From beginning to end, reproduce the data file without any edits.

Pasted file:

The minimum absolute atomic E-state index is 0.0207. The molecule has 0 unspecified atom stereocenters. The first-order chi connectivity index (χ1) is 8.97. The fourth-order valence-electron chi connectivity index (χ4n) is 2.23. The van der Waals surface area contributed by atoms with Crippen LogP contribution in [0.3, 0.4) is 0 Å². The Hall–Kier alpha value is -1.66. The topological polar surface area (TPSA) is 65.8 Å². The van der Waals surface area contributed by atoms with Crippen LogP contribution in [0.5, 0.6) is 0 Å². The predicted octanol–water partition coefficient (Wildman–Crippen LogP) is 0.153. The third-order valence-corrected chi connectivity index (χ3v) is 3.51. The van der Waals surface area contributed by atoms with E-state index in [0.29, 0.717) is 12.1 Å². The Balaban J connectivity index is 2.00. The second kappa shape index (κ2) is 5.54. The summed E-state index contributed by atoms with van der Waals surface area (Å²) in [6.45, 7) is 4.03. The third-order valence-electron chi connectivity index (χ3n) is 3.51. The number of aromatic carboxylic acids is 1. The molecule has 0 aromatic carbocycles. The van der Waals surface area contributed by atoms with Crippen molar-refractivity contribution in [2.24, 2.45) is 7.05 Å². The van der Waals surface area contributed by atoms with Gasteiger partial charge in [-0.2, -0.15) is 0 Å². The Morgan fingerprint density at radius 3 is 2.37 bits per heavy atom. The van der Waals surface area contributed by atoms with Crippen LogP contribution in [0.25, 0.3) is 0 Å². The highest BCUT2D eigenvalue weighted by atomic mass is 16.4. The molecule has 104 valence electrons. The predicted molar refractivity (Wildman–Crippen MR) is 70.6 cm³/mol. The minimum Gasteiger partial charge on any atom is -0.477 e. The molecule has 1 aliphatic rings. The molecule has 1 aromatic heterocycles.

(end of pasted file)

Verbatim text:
The minimum absolute atomic E-state index is 0.0207. The molecule has 0 unspecified atom stereocenters. The first-order chi connectivity index (χ1) is 8.97. The fourth-order valence-electron chi connectivity index (χ4n) is 2.23. The van der Waals surface area contributed by atoms with Crippen LogP contribution in [0.3, 0.4) is 0 Å². The Hall–Kier alpha value is -1.66. The topological polar surface area (TPSA) is 65.8 Å². The van der Waals surface area contributed by atoms with Crippen LogP contribution in [0.5, 0.6) is 0 Å². The predicted octanol–water partition coefficient (Wildman–Crippen LogP) is 0.153. The third-order valence-corrected chi connectivity index (χ3v) is 3.51. The van der Waals surface area contributed by atoms with E-state index in [0.29, 0.717) is 12.1 Å². The Balaban J connectivity index is 2.00. The second kappa shape index (κ2) is 5.54. The summed E-state index contributed by atoms with van der Waals surface area (Å²) in [6.45, 7) is 4.03. The third-order valence-electron chi connectivity index (χ3n) is 3.51. The number of aromatic carboxylic acids is 1. The molecule has 0 aromatic carbocycles. The van der Waals surface area contributed by atoms with Crippen molar-refractivity contribution in [2.24, 2.45) is 7.05 Å². The van der Waals surface area contributed by atoms with Gasteiger partial charge in [-0.2, -0.15) is 0 Å². The Morgan fingerprint density at radius 3 is 2.37 bits per heavy atom. The van der Waals surface area contributed by atoms with Crippen LogP contribution in [0.25, 0.3) is 0 Å². The highest BCUT2D eigenvalue weighted by atomic mass is 16.4. The molecule has 104 valence electrons. The predicted molar refractivity (Wildman–Crippen MR) is 70.6 cm³/mol. The minimum Gasteiger partial charge on any atom is -0.477 e. The molecule has 1 aliphatic rings. The molecule has 1 aromatic heterocycles.